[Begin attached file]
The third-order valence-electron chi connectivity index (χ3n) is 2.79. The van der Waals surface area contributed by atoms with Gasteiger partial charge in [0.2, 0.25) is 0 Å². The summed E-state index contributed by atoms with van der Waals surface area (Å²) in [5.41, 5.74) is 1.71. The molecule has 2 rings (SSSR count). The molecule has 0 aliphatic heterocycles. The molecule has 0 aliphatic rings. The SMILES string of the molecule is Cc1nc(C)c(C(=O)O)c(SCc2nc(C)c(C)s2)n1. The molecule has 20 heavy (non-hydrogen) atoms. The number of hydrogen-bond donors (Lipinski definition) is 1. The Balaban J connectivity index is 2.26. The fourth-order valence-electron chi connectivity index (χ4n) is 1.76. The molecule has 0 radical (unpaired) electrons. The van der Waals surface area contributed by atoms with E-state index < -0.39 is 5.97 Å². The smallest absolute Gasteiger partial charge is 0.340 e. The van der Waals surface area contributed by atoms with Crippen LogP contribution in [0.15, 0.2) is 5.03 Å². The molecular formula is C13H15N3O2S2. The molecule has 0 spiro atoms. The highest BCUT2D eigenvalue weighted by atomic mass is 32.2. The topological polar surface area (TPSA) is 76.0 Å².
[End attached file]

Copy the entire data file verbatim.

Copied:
The third-order valence-electron chi connectivity index (χ3n) is 2.79. The van der Waals surface area contributed by atoms with Gasteiger partial charge in [0.2, 0.25) is 0 Å². The summed E-state index contributed by atoms with van der Waals surface area (Å²) in [5.41, 5.74) is 1.71. The molecule has 2 rings (SSSR count). The molecule has 0 aliphatic heterocycles. The molecule has 0 aliphatic rings. The SMILES string of the molecule is Cc1nc(C)c(C(=O)O)c(SCc2nc(C)c(C)s2)n1. The molecule has 20 heavy (non-hydrogen) atoms. The number of hydrogen-bond donors (Lipinski definition) is 1. The Balaban J connectivity index is 2.26. The fourth-order valence-electron chi connectivity index (χ4n) is 1.76. The molecule has 0 radical (unpaired) electrons. The van der Waals surface area contributed by atoms with E-state index < -0.39 is 5.97 Å². The smallest absolute Gasteiger partial charge is 0.340 e. The van der Waals surface area contributed by atoms with Crippen LogP contribution in [0.15, 0.2) is 5.03 Å². The molecular formula is C13H15N3O2S2. The molecule has 0 spiro atoms. The highest BCUT2D eigenvalue weighted by atomic mass is 32.2. The topological polar surface area (TPSA) is 76.0 Å².